Back to Journals » Journal of Multidisciplinary Healthcare » Volume 8

Service users’ experiences and views of aggressive situations in mental health care: a systematic review and thematic synthesis of qualitative studies

Authors Gudde C, Olsø T, Whittington R, Vatne S

Received 29 May 2015

Accepted for publication 6 August 2015

Published 3 October 2015 Volume 2015:8 Pages 449—462

DOI https://doi.org/10.2147/JMDH.S89486

Checked for plagiarism Yes

Review by Single-blind

Peer reviewers approved by Dr Mahima Ashok

Peer reviewer comments 3

Editor who approved publication: Dr Scott Fraser

Camilla Buch Gudde,1,2 Turid Møller Olsø,4 Richard Whittington,1,5,6 Solfrid Vatne,3

1Forensic Department Brøset, Centre for Research and Education in Forensic Psychiatry, St Olavs Hospital, 2Department of Social Work and Health Science, Faculty of Social Science and Technology Management, NTNU, Trondheim, 3Institute of Health and Social Sciences, Molde University College, Molde, 4Norwegian Resource Centre for Community Mental Health, NTNU Social Research AS, 5Department of Neuroscience, Norwegian University of Science and Technology, NTNU, Trondheim, Norway; 6Institute of Psychology, Health and Society, University of Liverpool, Liverpool, UK

Background: Aggressive situations occurring within mental health services can harm service users, staff, and the therapeutic environment. There is a consensus that the aggression phenomenon is multidimensional, but the picture is still unclear concerning the complex interplay of causal variables and their respective impact. To date, only a small number of empirical studies include users’ views of relevant factors. The main objective of this review is to identify and synthesize evidence relating to service users’ experiences and views of aggressive situations in mental health settings.
Methods: We included qualitative studies of any design reporting on service users’ own experiences of conditions contributing to aggressive situations in mental health care and their views on preventative strategies. Eligible articles were identified through an electronic database search (PsycINFO, PubMed, Ovid Nursing Database, Embase, and CINAHL), hand search, and cross-referencing. Extracted data were combined and interpreted using aspects of thematic synthesis.
Results: We reviewed 5,566 records and included 13 studies (ten qualitative and three mixed methods). Service users recognized that both their own mental state and negative aspects of the treatment environment affected the development of aggressive situations. Themes were derived from experiential knowledge and included calls to be involved in questions regarding how to define aggression and relevant triggers, and how to prevent aggressive encounters effectively. The findings suggest that incidents are triggered when users experience staff behavior as custodial rather than caring and when they feel ignored.
Conclusion: The findings highlight the importance of staffs’ knowledge and skills in communication for developing relationships based on sensitivity, respect, and collaboration with service users in order to prevent aggressive situations. An important factor is a treatment environment with opportunities for meaningful activities and a preponderance of trained staff who work continuously on the development of conditions and skills for collaborative interaction with users.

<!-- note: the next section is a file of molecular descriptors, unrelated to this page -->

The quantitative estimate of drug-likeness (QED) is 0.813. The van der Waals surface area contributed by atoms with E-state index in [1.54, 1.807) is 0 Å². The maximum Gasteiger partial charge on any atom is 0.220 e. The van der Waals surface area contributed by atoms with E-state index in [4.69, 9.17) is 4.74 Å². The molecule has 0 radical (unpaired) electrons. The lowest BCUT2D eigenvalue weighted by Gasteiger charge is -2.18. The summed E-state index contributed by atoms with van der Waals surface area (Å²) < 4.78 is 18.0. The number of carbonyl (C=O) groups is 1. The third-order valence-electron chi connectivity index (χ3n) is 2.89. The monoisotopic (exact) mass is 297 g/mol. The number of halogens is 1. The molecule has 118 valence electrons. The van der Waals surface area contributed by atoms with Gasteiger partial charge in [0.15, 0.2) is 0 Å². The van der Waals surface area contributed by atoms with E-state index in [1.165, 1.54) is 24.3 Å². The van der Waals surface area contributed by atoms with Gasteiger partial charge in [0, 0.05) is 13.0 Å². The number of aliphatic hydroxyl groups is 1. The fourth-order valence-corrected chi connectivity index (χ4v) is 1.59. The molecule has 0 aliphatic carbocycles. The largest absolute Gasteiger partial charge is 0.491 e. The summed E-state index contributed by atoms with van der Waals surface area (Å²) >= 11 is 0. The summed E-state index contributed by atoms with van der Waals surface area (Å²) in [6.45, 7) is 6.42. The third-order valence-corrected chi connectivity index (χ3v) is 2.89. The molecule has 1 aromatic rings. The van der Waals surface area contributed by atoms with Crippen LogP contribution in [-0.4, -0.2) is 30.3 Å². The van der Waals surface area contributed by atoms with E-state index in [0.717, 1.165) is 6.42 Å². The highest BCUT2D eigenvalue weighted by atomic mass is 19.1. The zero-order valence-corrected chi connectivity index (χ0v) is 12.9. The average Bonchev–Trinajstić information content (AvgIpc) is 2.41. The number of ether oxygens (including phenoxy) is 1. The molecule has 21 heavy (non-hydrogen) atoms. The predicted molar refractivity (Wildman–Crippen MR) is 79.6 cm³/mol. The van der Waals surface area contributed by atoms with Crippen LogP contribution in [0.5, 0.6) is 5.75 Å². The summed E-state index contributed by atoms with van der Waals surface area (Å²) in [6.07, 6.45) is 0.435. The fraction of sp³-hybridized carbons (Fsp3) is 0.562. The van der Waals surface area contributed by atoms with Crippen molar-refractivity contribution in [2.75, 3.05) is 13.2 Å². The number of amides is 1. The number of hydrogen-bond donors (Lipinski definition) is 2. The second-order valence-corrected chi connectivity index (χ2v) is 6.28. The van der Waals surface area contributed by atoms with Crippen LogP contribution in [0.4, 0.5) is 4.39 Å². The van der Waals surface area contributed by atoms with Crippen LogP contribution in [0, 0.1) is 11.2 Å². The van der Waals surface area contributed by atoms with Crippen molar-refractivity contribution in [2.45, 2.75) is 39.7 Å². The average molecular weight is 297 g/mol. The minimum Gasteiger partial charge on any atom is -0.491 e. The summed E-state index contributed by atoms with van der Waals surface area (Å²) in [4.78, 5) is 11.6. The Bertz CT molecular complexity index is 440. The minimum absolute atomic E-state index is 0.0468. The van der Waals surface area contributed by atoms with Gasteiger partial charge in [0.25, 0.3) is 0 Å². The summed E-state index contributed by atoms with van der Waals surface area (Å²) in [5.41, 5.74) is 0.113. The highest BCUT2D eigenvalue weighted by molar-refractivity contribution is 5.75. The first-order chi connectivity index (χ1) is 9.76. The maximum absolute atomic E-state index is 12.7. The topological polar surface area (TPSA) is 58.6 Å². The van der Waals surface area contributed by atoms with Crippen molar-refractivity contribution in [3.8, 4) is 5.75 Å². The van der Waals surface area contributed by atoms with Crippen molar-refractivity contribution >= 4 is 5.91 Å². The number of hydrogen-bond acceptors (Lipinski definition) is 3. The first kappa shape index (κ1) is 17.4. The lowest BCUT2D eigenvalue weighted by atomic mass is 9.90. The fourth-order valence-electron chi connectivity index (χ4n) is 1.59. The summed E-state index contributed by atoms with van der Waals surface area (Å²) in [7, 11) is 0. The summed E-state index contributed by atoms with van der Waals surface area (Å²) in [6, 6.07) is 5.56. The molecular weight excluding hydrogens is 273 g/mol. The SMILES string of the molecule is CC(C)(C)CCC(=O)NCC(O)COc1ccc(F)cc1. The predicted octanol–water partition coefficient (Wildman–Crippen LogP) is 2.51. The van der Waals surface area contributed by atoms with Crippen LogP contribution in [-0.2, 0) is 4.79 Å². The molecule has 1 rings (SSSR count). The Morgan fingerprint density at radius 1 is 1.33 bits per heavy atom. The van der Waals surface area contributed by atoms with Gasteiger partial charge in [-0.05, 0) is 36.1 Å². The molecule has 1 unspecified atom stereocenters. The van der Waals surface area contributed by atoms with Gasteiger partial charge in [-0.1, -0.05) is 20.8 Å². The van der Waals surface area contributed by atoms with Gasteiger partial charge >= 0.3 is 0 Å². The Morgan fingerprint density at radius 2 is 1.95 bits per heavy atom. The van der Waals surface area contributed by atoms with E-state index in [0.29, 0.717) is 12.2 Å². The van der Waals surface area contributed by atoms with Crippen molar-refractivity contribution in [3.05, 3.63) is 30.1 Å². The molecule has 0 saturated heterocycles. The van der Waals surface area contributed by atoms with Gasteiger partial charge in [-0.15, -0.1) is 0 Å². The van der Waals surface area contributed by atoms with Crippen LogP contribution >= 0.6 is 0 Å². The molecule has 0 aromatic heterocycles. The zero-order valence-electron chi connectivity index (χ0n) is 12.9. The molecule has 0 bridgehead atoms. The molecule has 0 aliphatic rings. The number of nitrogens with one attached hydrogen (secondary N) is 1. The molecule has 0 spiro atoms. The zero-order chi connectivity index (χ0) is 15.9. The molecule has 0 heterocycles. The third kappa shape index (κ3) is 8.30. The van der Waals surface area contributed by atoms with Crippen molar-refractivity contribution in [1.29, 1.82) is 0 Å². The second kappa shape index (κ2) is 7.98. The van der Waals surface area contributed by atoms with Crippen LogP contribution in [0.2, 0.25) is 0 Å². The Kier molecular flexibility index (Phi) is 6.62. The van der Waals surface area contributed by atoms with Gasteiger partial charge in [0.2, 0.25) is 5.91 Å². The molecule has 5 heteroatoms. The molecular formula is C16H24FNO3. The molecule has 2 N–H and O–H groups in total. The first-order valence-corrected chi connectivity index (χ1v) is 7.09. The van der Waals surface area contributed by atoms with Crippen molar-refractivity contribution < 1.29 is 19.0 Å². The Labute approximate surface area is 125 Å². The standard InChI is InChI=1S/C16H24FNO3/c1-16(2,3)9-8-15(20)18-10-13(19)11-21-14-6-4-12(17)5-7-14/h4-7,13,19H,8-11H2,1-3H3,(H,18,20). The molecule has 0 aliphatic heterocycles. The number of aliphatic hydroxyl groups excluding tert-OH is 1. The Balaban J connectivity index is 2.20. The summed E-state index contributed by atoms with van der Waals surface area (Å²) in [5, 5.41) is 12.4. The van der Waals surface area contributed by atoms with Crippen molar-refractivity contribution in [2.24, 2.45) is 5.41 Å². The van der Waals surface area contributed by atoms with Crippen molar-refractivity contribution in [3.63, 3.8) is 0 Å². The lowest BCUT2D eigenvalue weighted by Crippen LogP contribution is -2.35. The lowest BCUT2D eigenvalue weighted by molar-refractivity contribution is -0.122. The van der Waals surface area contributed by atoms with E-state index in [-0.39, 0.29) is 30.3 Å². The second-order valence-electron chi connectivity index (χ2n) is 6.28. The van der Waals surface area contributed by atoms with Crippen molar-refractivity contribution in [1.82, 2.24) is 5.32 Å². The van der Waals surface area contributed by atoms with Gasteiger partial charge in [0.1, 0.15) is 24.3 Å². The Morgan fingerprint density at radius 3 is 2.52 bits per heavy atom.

Keywords: aggression, violence, service user experiences, inpatient, mental health, user involvement

Creative Commons License This work is published and licensed by Dove Medical Press Limited. The full terms of this license are available at https://www.dovepress.com/terms.php and incorporate the Creative Commons Attribution - Non Commercial (unported, v3.0) License. By accessing the work you hereby accept the Terms. Non-commercial uses of the work are permitted without any further permission from Dove Medical Press Limited, provided the work is properly attributed. For permission for commercial use of this work, please see paragraphs 4.2 and 5 of our Terms.

Download Article [PDF]  View Full Text [HTML][Machine readable]

 

Readers of this article also read:

Hematuria following Botox treatment for upper limb spasticity: a case report

Lo TC, Yeung ST, Lee S, Chang EY

Journal of Pain Research 2015, 8:619-622

Published Date: 14 September 2015

A new recombinant factor VIII: from genetics to clinical use

Kannicht C, Kohla G, Tiemeyer M, Walter O, Sandberg H

Drug Design, Development and Therapy 2015, 9:3817-3819

Published Date: 23 July 2015

Green synthesis of water-soluble nontoxic polymeric nanocomposites containing silver nanoparticles

Prozorova GF, Pozdnyakov AS, Kuznetsova NP, Korzhova SA, Emel’yanov AI, Ermakova TG, Fadeeva TV, Sosedova LM

International Journal of Nanomedicine 2014, 9:1883-1889

Published Date: 16 April 2014

Methacrylic-based nanogels for the pH-sensitive delivery of 5-Fluorouracil in the colon

Ashwanikumar N, Kumar NA, Nair SA, Kumar GS

International Journal of Nanomedicine 2012, 7:5769-5779

Published Date: 15 November 2012

Cross-linked acrylic hydrogel for the controlled delivery of hydrophobic drugs in cancer therapy

Deepa G, Thulasidasan AK, Anto RJ, Pillai JJ, Kumar GS

International Journal of Nanomedicine 2012, 7:4077-4088

Published Date: 27 July 2012

Crystallization after intravitreal ganciclovir injection

Pitipol Choopong, Nattaporn Tesavibul, Nattawut Rodanant

Clinical Ophthalmology 2010, 4:709-711

Published Date: 14 July 2010